For a blend of Jamaican and Californian flavors using local and organic ingredients, take a trip to the Caribbean oasis at Kingston 11 Cuisine in Oakland. Local artisans gather together to supply simply-prepared fresh-food in sustainable surroundings in San Mateo at 31st Union. Our last dining destination serves a Cal-Indian menu that combines classical French cooking techniques with fresh local ingredients at The Campton Place Restaurant in San Francisco.
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My name is Leslie Sbrocco and I’m the host of Check, Please! Bay Area. Each week, I will be sharing my tasting notes about the wine the guests and I drank on set during the taping of the show. I will also share some wine tips with each episode. This week I discuss: the trend of wines on tap.
2011 Jordan Cabernet Sauvignon, Alexander Valley, California ($53)
What’s so compelling about Jordan is their never-ending focus on quality paired with innovation. Founded in 1976 the classic producer has been owned by one family – the Jordan’s – with one winemaker – Rob Davis – for nearly 40 years. Davis crafts the wines with a steady hand in an elegant style. I call their approach California classic with a French flair. Though the 2011 vintage was a challenging one, this complex blend of mostly Cabernet Sauvignon with a dash of Merlot, Petit Verdot, and Malbec, showcases red fruit freshness followed by silky tannins. It’s a wine to uncork now with a few hours of decanting or age for up to a decade.
2013 Jordan Chardonnay, Russian River Valley, Sonoma County, California ($30)
I adore Chardonnay. Nothing compares with well-made, expressive versions. Usually I crave white Burgundy from France (Puligny-Montrachet makes me swoon), but Jordan’s Chardonnay ranks among my domestic favorites. The purity of Russian River fruit jumps from the glass along with Meyer lemony succulence and minerally undertones. Heralded as a vintage to remember, the 2013 Jordan Chardonnay is a world-class white that belongs on every wine lover’s table.
2014 Giesen Sauvignon Blanc, Marlborough, New Zealand ($15)
The trio of brothers, Theo, Alex and Marcel Giesen, left their German homeland to make wine in New Zealand in 1981. They have built a family of world-class wines based upon the idea that wine should be delicious and enjoyable to drink. This Sauvignon Blanc brings their philosophy to life. With sunshine-bright citrus flavors and a snap of fresh herbal aromas, it’s a wine to partner with many dishes on the table from goat cheese salad to pasta primavera.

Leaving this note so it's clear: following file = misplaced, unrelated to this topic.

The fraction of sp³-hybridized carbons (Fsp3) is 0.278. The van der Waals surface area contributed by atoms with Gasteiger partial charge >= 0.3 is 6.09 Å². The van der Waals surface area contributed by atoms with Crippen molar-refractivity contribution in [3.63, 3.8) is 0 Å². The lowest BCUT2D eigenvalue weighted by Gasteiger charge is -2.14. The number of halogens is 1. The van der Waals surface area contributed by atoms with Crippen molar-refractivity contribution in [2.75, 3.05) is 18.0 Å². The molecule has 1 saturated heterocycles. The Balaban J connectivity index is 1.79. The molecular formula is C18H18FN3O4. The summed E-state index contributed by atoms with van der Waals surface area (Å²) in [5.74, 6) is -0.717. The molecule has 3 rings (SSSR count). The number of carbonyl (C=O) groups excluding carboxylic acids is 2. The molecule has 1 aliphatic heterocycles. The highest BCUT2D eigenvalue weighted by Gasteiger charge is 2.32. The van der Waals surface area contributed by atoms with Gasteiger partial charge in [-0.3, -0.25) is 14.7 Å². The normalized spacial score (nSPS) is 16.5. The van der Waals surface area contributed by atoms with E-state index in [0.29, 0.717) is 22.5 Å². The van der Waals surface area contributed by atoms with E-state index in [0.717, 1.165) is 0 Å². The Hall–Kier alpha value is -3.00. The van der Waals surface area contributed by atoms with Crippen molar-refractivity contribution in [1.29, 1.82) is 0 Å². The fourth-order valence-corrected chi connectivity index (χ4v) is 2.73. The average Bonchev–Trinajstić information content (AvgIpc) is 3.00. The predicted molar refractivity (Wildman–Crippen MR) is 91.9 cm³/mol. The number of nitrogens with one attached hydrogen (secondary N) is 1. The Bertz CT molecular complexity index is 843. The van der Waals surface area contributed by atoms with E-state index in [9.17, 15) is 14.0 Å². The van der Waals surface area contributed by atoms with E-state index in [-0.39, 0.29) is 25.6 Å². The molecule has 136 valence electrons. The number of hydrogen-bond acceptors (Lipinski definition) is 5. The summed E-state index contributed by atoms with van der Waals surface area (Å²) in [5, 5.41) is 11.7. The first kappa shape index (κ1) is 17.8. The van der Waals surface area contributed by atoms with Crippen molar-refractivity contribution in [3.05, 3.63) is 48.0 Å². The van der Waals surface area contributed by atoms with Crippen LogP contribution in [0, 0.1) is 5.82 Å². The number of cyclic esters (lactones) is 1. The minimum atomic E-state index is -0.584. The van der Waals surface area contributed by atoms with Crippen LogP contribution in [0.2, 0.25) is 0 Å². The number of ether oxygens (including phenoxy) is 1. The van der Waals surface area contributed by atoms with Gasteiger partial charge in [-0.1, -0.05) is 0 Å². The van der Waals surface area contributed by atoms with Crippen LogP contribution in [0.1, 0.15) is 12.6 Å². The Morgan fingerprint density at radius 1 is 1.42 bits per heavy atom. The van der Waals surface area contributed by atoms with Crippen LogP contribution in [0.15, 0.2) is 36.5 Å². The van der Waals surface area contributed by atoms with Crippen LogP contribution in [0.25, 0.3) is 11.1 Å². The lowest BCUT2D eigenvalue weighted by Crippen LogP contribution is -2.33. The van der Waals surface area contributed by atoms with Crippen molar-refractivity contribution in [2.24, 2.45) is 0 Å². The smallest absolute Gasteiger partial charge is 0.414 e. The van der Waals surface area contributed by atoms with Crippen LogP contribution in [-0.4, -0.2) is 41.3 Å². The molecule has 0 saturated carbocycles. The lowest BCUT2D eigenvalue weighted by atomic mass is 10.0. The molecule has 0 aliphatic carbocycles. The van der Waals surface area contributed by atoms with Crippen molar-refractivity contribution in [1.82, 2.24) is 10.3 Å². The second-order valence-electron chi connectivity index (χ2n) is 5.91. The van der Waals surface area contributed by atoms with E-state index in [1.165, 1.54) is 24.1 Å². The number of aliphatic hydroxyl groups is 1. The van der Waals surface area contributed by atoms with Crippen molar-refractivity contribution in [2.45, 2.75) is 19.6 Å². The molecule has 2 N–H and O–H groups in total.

2013 Kitá Grenache Blanc “Camp 4 Vineyard,” Santa Ynez Valley, California ($22)
Looking for something impressive and unique? I was blown away when I tasted this wine. It’s a beautiful expression of Grenache Blanc, one of my favorite white grapes. The impeccably balanced combination of weightiness on the palate with vibrant fruit flavors and floral aromas is like a designer dress in a bottle.
The backstory of this producer – founded in 2010 – is fascinating, too. Tara Gomez is a native American winemaker with passion. Kitá means Our Valley Oak in her native Chumash language and her tribe owns the vineyard. As the winery says, “Like the valley oak, our wine highlights the gifts from Mother Earth and embodies the spirit of the Santa Ynez Valley. We focus on respecting the balance of soil, climate, location and taste.”
2012 Pepper Bridge “Seven Hills Vineyard,” Walla Walla Valley, Washington ($55)
Pepper Bridge is a class act. It’s a marriage of three families all working together to create wine that blends Old World sensibility with New World power. This Bordeaux-styled cuvee of Cabernet Sauvignon, Merlot, Cabernet Franc, and Petit Verdot, is rich and structured with enough tannins to age gracefully for years to come. Can’t wait that long? No worries. The supple, fleshy texture and dark fruit notes make this an easy wine to uncork and enjoy tonight, too.
2014 Chateau Saint-Maur “Cuvée L’Excellence” Cotes de Provence, France ($30)
If you think rosé is simply inexpensive pink wine, think again. This producer crafts iconic rosé in the famed Cotes de Provence area of southern France (imagine holding a glass in St. Tropez and watching the celebrity world go by and you get the picture). A blend of Grenache, Cinsault, Mourvèdre and an obscure grape named Rolle, this beautifully packaged dry pink is delicate but gorgeously complex at the same time. It’s an ideal gift or simply a present to yourself.